Java has its critics, and seems to have suffered from some degree of derision over time, but it does fill an important role, and the multi architecture nature of the language is a plus. (imho)

I would hope that i can get lilypondtool running smoothly soon, and explore further the notational/engraving possibilites this app/plugin has to offer. Lilypond is a the runaway winner in the engraved appearance stakes for printed notation, so any means of utilising this must be worth pursuing.


Alex.

The linux journal article in question. My thanks to StudioDave for bringing these apps to our attention.

http://www.linuxjournal.com/content/java-sound-music-software-linux-part-3

Alex Stone
10-02-2008, 02:28 AM
It seems Ubuntu's built in desktop effects manager (what I call Compiz lite) causes the horrible redraw performance under wine when it's in use. I kinda liked those desktop effects...oh well.

StepOne, i've just read up through your posts.

I've got Compiz turned off permanently. It makes a difference here, and i'm using an ATI card to do the graphics (itself having its own challenges.. :) )

It would be fair to say that running heavy graphics effects, and a programme designed to use fairly heavy graphic redraw capability is going to tax the system somewhat.

Having your cake and eating it too may not be possible just yet... :D

Alex.

GermanFafian
10-02-2008, 02:55 AM
Hi there everyone.
First off. This thread has been quite entertaining and enlightening at the same time.
I'm a big fan of GNU/Linux but have kept to Wins for music making. Since I started to use Reaper I have come across this and another thread about Linux users running Reaper and using it on a daily basis and decided to take the plunge 100% and make my next batch of guitar tunes in Linux.
Most of my commercial Win plugs seem to work fine under Wine except for ManyBass which I will look more into.
One thing though. I use Ubuntu mainly and even though I installed wine and Reaper and everything was fine. As soon as I installed and tried using the rt kernel I could not get my system to run. It just gets to the splash screen and the then it blacks out. I re-boot and use the older non rt kernel and everything starts normally but now Reaper does not load any plugs :(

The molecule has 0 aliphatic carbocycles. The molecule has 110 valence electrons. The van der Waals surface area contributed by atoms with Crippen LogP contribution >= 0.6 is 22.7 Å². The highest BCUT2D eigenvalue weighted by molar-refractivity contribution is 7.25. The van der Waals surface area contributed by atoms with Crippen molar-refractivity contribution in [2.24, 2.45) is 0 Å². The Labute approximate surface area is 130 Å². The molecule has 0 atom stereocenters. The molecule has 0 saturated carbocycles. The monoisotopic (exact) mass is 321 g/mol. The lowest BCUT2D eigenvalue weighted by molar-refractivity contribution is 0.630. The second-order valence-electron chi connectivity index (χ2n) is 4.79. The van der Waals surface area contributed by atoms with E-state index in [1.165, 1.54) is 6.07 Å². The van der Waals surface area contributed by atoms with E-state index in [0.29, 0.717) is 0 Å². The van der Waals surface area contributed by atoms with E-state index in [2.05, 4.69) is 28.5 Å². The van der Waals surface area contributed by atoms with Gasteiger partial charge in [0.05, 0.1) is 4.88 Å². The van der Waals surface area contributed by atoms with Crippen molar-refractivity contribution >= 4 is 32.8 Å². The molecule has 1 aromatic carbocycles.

I installed the Ubuntu studio desktop so it might have something to do with it.
Is there a recommended audio distro?
I have an AMD64 Athlon, M-audio 1010 24/96 and an Nvidia GForce something ;)
I'm downloading the live distro of 64studio AMD64 just in case, but any advice would be highly appreciated

Alex Stone
10-02-2008, 03:16 AM
Hi there everyone.
First off. This thread has been quite entertaining and enlightening at the same time.
I'm a big fan of GNU/Linux but have kept to Wins for music making. Since I started to use Reaper I have come across this and another thread about Linux users running Reaper and using it on a daily basis and decided to take the plunge 100% and make my next batch of guitar tunes in Linux.
Most of my commercial Win plugs seem to work fine under Wine except for ManyBass which I will look more into.
One thing though. I use Ubuntu mainly and even though I installed wine and Reaper and everything was fine. As soon as I installed and tried using the rt kernel I could not get my system to run. It just gets to the splash screen and the then it blacks out. I re-boot and use the older non rt kernel and everything starts normally but now Reaper does not load any plugs :(
I installed the Ubuntu studio desktop so it might have something to do with it.
Is there a recommended audio distro?
I have an AMD64 Athlon, M-audio 1010 24/96 and an Nvidia GForce something ;)
I'm downloading the live distro of 64studio AMD64 just in case, but any advice would be highly appreciated

Gf, Welcome!

First question. Which RT kernel did you install? If it matches the generic kernel then the problem lies elsewhere. You'll need to check if the kernel numbers match exactly.

Next, there's some chatter in various forums about NVidia cards, and a few challenges with the latest RT kernel/Ubuntu. I'm not sure of the current state of play here, but can you tell us if you're using the generic nvidia driver, or a restricted driver?

Next, when you get to the grub boot stage, pause it, and check the kernel boot line. Try adding:

nohz=off

to that line. (e for edit, edit, then reboot.)


If you do this, then get back here with the results.

Alex.

StudioDave
10-02-2008, 08:17 AM
After reading the riveting series of articles StudioDave wrote...

So I'm "riveting" now, am I ? :)